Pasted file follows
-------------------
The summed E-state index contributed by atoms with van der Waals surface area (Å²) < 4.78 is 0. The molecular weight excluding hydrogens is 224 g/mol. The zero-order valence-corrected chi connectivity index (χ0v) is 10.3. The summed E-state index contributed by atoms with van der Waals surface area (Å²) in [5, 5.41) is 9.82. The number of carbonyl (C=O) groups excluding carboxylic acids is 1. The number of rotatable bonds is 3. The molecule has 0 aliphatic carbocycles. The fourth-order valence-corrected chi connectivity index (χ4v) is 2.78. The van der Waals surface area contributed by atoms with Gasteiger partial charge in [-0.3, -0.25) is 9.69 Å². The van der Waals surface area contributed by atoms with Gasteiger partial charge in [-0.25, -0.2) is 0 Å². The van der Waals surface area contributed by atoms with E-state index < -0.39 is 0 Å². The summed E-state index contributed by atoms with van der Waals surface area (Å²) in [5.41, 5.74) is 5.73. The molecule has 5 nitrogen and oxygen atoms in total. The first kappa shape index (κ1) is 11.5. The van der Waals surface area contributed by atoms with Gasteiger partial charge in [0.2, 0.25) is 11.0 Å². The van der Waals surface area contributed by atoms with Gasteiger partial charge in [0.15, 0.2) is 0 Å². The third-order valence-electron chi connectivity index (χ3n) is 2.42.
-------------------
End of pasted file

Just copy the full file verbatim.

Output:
The summed E-state index contributed by atoms with van der Waals surface area (Å²) < 4.78 is 0. The molecular weight excluding hydrogens is 224 g/mol. The zero-order valence-corrected chi connectivity index (χ0v) is 10.3. The summed E-state index contributed by atoms with van der Waals surface area (Å²) in [5, 5.41) is 9.82. The number of carbonyl (C=O) groups excluding carboxylic acids is 1. The number of rotatable bonds is 3. The molecule has 0 aliphatic carbocycles. The fourth-order valence-corrected chi connectivity index (χ4v) is 2.78. The van der Waals surface area contributed by atoms with Gasteiger partial charge in [-0.3, -0.25) is 9.69 Å². The van der Waals surface area contributed by atoms with Gasteiger partial charge in [-0.25, -0.2) is 0 Å². The van der Waals surface area contributed by atoms with E-state index < -0.39 is 0 Å². The summed E-state index contributed by atoms with van der Waals surface area (Å²) in [5.41, 5.74) is 5.73. The molecule has 5 nitrogen and oxygen atoms in total. The first kappa shape index (κ1) is 11.5. The van der Waals surface area contributed by atoms with Gasteiger partial charge in [0.2, 0.25) is 11.0 Å². The van der Waals surface area contributed by atoms with Gasteiger partial charge in [0.15, 0.2) is 0 Å². The third-order valence-electron chi connectivity index (χ3n) is 2.42.